• one year ago
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    okay

  20. anonymous
    • one year ago
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    @freckles \[M=1-2[\frac{ \frac{ y }{ x } }{ 1+\frac{ y }{ x } }]^{2} ; N=1-2[\frac{1}{ 1+\frac{ y }{ x } }]^{2}\]

  21. anonymous
    • one year ago
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    that's what i got when i divide them with (x+y)^(2) ^^;

  22. danica518
    • one year ago
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    show the newequation u get after multiplying by integration factor is still exact

  23. freckles
    • one year ago
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    \[M=x^2+2xy-y^2 \\ M=x^2+2xy+y^2-2y^2 \\ M=(x+y)^2-2y^2 \\ \frac{M}{(x+y)^2}=1-\frac{2y^2}{(x+y)^2} \\ N=y^2+2xy-x^2 \\ N=y^2+2xy+x^2-2x^2 \\ N=(x+y)^2-2x^2 \\ \frac{N}{(x+y)^2}=1-\frac{2x^2}{(x+y)^2}\]

  24. freckles
    • one year ago
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    \[\text{ new } M=1-\frac{2y^2}{(x+y)^2} \\ \text{ new} N=1-\frac{2x^2}{(x+y)^2}\]

  25. freckles
    • one year ago
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    by the way those two things I mentioned won't work since you don't get a function of x or a function of y you get a function of x and y for either try but anyways all you need to do is show new M_y=new N_x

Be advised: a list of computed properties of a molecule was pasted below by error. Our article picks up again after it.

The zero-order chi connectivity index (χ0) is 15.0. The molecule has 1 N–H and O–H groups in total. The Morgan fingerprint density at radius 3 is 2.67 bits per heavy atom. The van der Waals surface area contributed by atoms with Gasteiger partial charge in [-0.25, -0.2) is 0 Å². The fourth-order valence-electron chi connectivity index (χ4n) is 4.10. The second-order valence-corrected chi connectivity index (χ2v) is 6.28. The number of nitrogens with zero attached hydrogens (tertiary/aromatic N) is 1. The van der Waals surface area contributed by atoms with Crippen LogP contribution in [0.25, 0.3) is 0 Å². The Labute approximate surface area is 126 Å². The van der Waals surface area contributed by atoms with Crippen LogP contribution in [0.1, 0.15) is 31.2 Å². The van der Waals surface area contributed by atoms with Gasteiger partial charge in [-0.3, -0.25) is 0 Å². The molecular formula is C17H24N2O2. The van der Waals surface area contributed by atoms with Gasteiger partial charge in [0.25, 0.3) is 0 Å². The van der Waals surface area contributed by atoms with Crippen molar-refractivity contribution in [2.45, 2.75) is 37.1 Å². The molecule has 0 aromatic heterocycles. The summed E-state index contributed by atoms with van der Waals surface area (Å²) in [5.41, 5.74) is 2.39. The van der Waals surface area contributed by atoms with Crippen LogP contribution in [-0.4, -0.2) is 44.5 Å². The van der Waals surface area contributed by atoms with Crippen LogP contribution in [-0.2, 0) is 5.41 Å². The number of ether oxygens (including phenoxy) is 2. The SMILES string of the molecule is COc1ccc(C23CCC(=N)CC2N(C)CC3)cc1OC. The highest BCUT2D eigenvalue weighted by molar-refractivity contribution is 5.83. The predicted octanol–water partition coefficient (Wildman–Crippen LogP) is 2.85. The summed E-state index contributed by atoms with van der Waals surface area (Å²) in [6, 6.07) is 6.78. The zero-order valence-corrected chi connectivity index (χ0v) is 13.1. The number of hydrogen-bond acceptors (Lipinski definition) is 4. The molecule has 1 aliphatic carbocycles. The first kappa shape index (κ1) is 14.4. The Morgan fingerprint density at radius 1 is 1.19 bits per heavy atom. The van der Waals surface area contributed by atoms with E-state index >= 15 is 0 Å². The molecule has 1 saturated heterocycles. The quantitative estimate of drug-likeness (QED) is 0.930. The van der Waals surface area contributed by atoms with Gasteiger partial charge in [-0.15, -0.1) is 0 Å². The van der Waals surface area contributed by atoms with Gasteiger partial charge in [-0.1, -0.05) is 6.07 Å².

26. anonymous
    • one year ago
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    the point of an integration factor is to turn an 'inexact' differential \(P\, dx+M\, dy\) into an 'exact' or total one \(d\Phi=\mu P\, dx+\mu M\, dy\), which is equivalent to solving the following PDE: $$\frac{\partial}{\partial y}[\mu P]=\frac{\partial}{\partial x}[\mu M]$$

  27. anonymous
    • one year ago
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    since we want $$\mu P=\frac{\partial\Phi}{\partial x},\mu M=\frac{\partial\Phi}{\partial y}$$ and \(\dfrac{\partial^2\Phi}{\partial y\,\partial x}=\dfrac{\partial^2\Phi}{\partial x\,\partial y}\)

  28. anonymous
    • one year ago
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    anyways, the standard solution presumes \(\mu\) is a function of a single variable, either \(\mu(x)\) or \(\mu(y)\) so $$\frac{\partial}{\partial y}[\mu P]=\frac{\partial\mu}{\partial y}P+\mu\frac{\partial P}{\partial y}\\\frac{\partial}{\partial x}[\mu M]=\frac{\partial\mu}{\partial x}M+\mu\frac{\partial M}{\partial x}$$ so $$\frac{\partial\mu}{\partial y}P+\mu\frac{\partial P}{\partial y}=\frac{\partial\mu}{\partial x}M+\mu\frac{\partial M}{\partial x}\\P\frac{\partial\mu}{\partial y}-M\frac{\partial\mu}{\partial x}+\left(\frac{\partial P}{\partial y}-\frac{\partial M}{\partial x}\right)\mu=0$$ which then reduces to a linear first-order ODE if we choose either \(\mu_y=\frac{d\mu}{dy},\mu_x=0\) or \(\mu_x=\frac{d\mu}{dx},\mu_y=0\)

  29. anonymous
    • one year ago
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    Thanks for the help everyone :) i haven't finished solving yet but i got the concept. Thanks again.